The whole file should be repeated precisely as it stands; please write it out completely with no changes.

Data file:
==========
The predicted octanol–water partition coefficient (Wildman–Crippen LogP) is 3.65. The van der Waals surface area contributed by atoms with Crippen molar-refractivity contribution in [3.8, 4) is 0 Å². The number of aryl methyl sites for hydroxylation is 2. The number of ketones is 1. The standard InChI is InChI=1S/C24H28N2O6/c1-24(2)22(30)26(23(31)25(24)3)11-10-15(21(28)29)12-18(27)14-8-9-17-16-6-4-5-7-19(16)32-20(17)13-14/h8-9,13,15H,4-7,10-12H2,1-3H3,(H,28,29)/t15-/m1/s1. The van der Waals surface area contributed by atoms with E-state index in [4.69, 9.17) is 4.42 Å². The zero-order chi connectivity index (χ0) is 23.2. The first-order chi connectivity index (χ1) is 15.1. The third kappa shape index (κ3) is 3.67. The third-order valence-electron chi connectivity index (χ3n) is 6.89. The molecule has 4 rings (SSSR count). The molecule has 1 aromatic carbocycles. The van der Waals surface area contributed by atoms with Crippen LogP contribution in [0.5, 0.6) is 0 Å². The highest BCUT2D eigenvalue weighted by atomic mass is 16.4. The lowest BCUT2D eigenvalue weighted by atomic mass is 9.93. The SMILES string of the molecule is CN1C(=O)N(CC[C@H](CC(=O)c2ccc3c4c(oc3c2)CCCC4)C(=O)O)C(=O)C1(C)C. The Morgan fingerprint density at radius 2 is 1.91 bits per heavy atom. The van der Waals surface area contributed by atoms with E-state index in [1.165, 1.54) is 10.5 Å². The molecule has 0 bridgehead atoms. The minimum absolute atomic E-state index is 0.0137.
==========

The predicted octanol–water partition coefficient (Wildman–Crippen LogP) is 3.65. The van der Waals surface area contributed by atoms with Crippen molar-refractivity contribution in [3.8, 4) is 0 Å². The number of aryl methyl sites for hydroxylation is 2. The number of ketones is 1. The standard InChI is InChI=1S/C24H28N2O6/c1-24(2)22(30)26(23(31)25(24)3)11-10-15(21(28)29)12-18(27)14-8-9-17-16-6-4-5-7-19(16)32-20(17)13-14/h8-9,13,15H,4-7,10-12H2,1-3H3,(H,28,29)/t15-/m1/s1. The van der Waals surface area contributed by atoms with E-state index in [4.69, 9.17) is 4.42 Å². The zero-order chi connectivity index (χ0) is 23.2. The first-order chi connectivity index (χ1) is 15.1. The third kappa shape index (κ3) is 3.67. The third-order valence-electron chi connectivity index (χ3n) is 6.89. The molecule has 4 rings (SSSR count). The molecule has 1 aromatic carbocycles. The van der Waals surface area contributed by atoms with Crippen LogP contribution in [0.5, 0.6) is 0 Å². The highest BCUT2D eigenvalue weighted by atomic mass is 16.4. The lowest BCUT2D eigenvalue weighted by atomic mass is 9.93. The SMILES string of the molecule is CN1C(=O)N(CC[C@H](CC(=O)c2ccc3c4c(oc3c2)CCCC4)C(=O)O)C(=O)C1(C)C. The Morgan fingerprint density at radius 2 is 1.91 bits per heavy atom. The van der Waals surface area contributed by atoms with E-state index in [1.165, 1.54) is 10.5 Å². The molecule has 0 bridgehead atoms. The minimum absolute atomic E-state index is 0.0137.